Nijmegen breakage syndrome is a disease characterized by immunodeficiency, genomic instability, and cancer susceptibility. The gene product defective in Nijmegen breakage syndrome, p95,associates with two other proteins, MRE11 and RAD50. Here we demonstrate that in the absence of DNA damage, a portion of p95 and MRE11 is concentrated in PML nuclear bodies (NBs); MRE11 localization to the NBs is p95-dependent. In mammalian meiocytes, these proteins are specifically found at the telomeres. These results implicate the NBs in the maintenance of genomic stability and suggest that p95 and MRE11 may have roles in telomere maintenance in mammals, analogous to the role their homologues play in yeast.

NBS3is a rare autosomal recessive disease. Affected individuals demonstrate delayed growth, microcephaly and mental retardation, variable immunodeficiency, gonadal dysfunction, and heightened susceptibility to cancer (1). Cells explanted from individuals with this disease show genomic instability and sensitivity to IR, and lack an appropriate G1-S checkpoint in response to DNA damage (2, 3, 4, 5, 6). The gene product defective in NBS is p95/Nibrin (hereinafter referred to as p95; Refs. 7, 8, 9). p95 is present in a complex with at least two other proteins, MRE11 and RAD50 (7). Immunofluorescent localization of MRE11, RAD50,and p95 in mammalian cells provides additional evidence that these proteins respond to DNA damage (7, 10). In the absence of damage, these proteins have been reported to be diffusely spread throughout the nucleoplasm. After treatment of cells with IR, all three proteins colocalize in numerous nuclear dots, termed IR-induced foci. This response is absent in cells derived from NBS patients(7). Experiments in yeast have implicated MRE11p and RAD50p in telomere maintenance (11, 12), although no telomeric role for these proteins has yet been demonstrated in mammals. Here we demonstrate that in the absence of irradiation, a fraction of p95 and MRE11 proteins is present at PML NBs in human mitotic cells. In addition, in mammalian meiocytes, these proteins are associated with telomeres.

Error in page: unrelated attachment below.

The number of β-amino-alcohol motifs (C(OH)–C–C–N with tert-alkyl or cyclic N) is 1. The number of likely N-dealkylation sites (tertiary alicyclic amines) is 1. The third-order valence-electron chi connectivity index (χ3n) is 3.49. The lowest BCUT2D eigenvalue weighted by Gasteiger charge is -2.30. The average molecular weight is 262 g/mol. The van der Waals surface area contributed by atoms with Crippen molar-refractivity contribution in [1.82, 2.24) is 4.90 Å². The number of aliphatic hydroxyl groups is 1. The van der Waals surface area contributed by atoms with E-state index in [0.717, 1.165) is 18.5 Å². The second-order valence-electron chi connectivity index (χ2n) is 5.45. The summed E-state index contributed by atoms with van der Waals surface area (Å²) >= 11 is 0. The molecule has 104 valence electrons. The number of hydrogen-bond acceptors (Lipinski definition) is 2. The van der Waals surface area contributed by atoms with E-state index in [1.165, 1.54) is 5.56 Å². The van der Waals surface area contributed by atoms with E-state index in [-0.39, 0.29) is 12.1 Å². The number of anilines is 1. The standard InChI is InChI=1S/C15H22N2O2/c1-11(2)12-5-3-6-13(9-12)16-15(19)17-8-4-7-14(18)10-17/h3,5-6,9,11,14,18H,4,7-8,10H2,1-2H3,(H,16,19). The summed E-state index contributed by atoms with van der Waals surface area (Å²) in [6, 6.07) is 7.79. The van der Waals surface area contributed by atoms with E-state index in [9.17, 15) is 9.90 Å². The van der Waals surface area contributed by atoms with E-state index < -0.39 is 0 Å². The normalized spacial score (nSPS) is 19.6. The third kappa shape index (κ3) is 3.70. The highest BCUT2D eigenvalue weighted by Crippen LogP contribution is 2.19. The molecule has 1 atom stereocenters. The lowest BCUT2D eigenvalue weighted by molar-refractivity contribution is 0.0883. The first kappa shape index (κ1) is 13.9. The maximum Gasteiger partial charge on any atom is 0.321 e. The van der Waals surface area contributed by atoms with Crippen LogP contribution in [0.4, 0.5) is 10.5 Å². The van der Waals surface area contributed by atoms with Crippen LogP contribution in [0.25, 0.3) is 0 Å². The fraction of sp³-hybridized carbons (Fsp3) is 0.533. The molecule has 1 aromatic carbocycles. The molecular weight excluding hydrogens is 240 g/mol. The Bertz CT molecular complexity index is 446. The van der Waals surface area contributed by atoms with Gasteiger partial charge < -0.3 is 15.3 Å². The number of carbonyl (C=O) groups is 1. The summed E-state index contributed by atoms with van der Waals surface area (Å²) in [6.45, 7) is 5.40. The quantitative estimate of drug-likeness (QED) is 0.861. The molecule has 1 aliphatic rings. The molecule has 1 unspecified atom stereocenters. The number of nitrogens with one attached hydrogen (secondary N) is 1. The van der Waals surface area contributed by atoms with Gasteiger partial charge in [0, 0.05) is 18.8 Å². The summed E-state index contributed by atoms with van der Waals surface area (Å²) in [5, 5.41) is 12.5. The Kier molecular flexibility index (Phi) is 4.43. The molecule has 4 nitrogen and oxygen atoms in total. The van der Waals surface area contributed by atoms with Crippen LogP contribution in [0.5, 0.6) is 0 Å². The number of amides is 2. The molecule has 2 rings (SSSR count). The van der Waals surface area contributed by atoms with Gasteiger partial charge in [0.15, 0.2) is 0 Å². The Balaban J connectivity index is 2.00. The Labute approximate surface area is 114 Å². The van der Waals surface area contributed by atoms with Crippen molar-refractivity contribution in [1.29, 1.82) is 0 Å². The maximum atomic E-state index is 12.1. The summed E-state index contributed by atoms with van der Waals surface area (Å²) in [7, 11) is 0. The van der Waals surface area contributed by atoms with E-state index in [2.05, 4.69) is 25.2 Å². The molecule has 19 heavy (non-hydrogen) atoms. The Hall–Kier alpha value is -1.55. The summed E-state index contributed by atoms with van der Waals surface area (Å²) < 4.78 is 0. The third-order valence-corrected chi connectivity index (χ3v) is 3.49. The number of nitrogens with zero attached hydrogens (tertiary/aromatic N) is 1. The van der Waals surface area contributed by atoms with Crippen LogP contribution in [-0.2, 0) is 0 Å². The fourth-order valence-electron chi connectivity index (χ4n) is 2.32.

Cells.

The wild-type human fibroblast WI38 and the NBS mutant cell line GM07166 were obtained from the Coriell Institute for Medical Research. Cells were grown in DMEM/15% heat-inactivated fetal bovine serum.

Meiotic Preparations.

Meiotic spreads were prepared by standard techniques(13) from testes removed from patients suffering from metastatic prostate cancer or chronic testicular pain, or from 129/BALB mice; indirect immunofluorescence was performed as for fibroblasts.

Immunofluorescence.

Two days prior to fixation, cells were split at varying dilutions onto multiwell slides (Cellpoint). Eight h prior to fixation, some slides were exposed to 10 Gy of IR and then returned to the incubator. WI38 and NBS fibroblasts were grown on the same slide to ensure uniformity of the culture conditions. Slides were prepared using the CSK and PFA fixation method as described previously (14, 15). Briefly, slides were washed once in PBS, washed for 30 s in CSK [100 mm NaCl, 300 mm sucrose, 3 mm MgCl2, 10 mm PIPES (pH 6.8)], incubated for 2 min in CSK containing 0.5% Triton X-100,washed briefly in CSK, and then fixed in PBS containing 4% PFA(Electron Microscopy Sciences) for 10 min.

Primary antibodies and their dilutions were as follows: rabbit anti-p95 and rabbit anti-MRE11 (gifts of J. Petrini, University of Wisconsin; a subsequent aliquot was the gift of D. Hill, Oncogene Research, Boston,MA), both 1:200 dilutions; mouse monoclonal anti-PML (Santa Cruz),1:100 dilution; rabbit anti-SCP3 (gift of Christa Heyting),1:200 dilution; 3H3 mouse anti-SCP3 (gift of Christa Heyting), 1:2 dilution; PX1 mouse anti-MRE11 (GeneTex), 1:50 dilution; mouse anti-TRF1 (gift of Titia deLange, Rockefeller University, NY),1:5000 dilution. Slides were preincubated in blocking buffer [PBS containing 0.2% cold water fish skin gelatin (Sigma), 5% goat serum,and 0.2% Tween 20] for 30 min and then incubated for 1 h in blocking buffer containing the indicated concentration of primary antibody (or antibodies) at 37°C in a humidity chamber. Slides were then washed three times for 5 min each in PBS containing 0.2% Tween 20 and then incubated in blocking buffer plus secondary antibody. All secondary antibodies were purchased from Vector and were used at 1:100 dilution with the exception of Cy3 antirabbit and Cy3 antimouse, which were purchased from Amersham-Pharmacia and used at 1:200 dilution. Typical results are shown. In all cases, control experiments were performed using each primary alone and both secondaries to verify the results obtained in the double-labeling experiments.

p95 and MRE11 at PML NBs in Somatic Fibroblasts.